There is a peculiar experience you get when you land at Muritala Mohammed International Airport. A baptism that is one part familiarity, one part nostalgia, and two parts disappointment.
Because as you step off the plane, you are greeted by an old friend: the humid heat native to this part of the country. Like a tout, he is permanently posted at the door mouth; and like a duvet, he envelopes you with a stifling hug. You push him off without hesitation.
I knew it! You are always here! That’s why I brought my fan. Abeg my friend, get out! Before you kill me...
He is a sign of the Nigeria you know, so you are not as excited to see him, as he is to see you. In fact, you are immediately tired of his presence.
Perhaps that is why, as you walk together towards immigration, you begin to look for something to take your mind off him. Some proof that even if he hasn’t changed, the country might have. Within minutes you have found them :- New equipment, new uniforms, new procedures… new developments. The optimist in you exclaims:
Change in progress! There is hope for Nigeria yet.
But as you pass one broken down apparatus after another, you soon realize that these were not signs of change, but survivors. Change was begun, but it is no longer in progress. What a shame. There is only one air-conditioner left to cool you, as you approach the immigration queue.
Suddenly, your fellow passengers begin to speed up…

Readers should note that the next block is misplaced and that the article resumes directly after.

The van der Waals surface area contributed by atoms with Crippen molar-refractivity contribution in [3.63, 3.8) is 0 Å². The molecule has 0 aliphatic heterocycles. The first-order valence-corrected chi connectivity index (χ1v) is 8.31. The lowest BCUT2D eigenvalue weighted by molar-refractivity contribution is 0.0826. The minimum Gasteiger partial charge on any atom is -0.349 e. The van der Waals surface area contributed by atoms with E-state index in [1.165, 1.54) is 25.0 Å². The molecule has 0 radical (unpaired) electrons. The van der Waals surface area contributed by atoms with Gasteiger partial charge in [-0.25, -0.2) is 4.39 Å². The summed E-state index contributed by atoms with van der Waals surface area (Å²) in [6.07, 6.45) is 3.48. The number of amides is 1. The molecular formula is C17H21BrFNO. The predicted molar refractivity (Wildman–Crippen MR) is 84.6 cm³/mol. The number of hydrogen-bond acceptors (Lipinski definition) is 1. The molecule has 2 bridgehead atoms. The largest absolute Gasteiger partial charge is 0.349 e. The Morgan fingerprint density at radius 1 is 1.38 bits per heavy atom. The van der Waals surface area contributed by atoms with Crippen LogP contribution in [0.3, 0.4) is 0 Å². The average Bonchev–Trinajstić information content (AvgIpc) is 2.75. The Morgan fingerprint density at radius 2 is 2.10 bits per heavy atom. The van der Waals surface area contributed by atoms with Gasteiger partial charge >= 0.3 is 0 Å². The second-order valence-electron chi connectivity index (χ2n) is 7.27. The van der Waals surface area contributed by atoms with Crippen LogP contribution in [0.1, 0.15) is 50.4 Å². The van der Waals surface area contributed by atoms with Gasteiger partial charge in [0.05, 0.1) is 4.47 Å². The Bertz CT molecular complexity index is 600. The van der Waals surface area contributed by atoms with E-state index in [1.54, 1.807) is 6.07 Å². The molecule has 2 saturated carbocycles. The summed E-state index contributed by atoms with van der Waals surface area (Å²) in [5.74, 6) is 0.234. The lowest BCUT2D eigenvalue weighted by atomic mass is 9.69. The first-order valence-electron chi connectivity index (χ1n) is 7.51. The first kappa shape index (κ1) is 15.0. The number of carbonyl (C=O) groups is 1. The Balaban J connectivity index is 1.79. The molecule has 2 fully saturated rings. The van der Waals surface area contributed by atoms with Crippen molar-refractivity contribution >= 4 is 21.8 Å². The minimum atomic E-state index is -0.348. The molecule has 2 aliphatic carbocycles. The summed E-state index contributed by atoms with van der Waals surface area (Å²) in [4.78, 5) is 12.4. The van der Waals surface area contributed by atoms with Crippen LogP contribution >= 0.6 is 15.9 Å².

They say chance is a matter of time and place. But within Nigeria, they can chance you at any time, in any place. So you speed up too. The rush feeling all too familiar, the struggle, nostalgic of the “Naija hustle.”
The seasoned Nigerians among you take the lead, and you join the long queue a little tired, and out of breath. Now you are sweating heavily, and annoyed at yourself for losing first place in the immigration race. You begin to reminisce about the time, not so long ago, when the temperature was cooler, the passengers were patient, and the queue was orderly.
Meanwhile, all around you, pockets of chaos, ensue. The one passenger thinks that because he is a chairman, he can jump the queue. Another, refuses to understand that the fast track lane, is for first-class passengers only. While a third group, a family of about ten, neglected to fill their landing forms.
“Oga, wetin you bring for us?”
You want to slap the immigration officer. First for snapping you back to reality, and second for adding insult to injury. On top this heat and struggle, he wants to empty your pocket. Nonsense! Anyway, this is the Nigeria you know, not the one you were hoping for. So it is to be expected; You do as any Nigerian would, to grease the wheels of progress.
Now at baggage claim, you are unsurprised to find all the passengers crowded around one conveyor belt. You sigh to yourself: It must be the only one still working.
Like the officer, and the A/C before it, the conveyor belt is simply the last man standing: representing survival instead of change.
You wonder whether this is a reflection on society…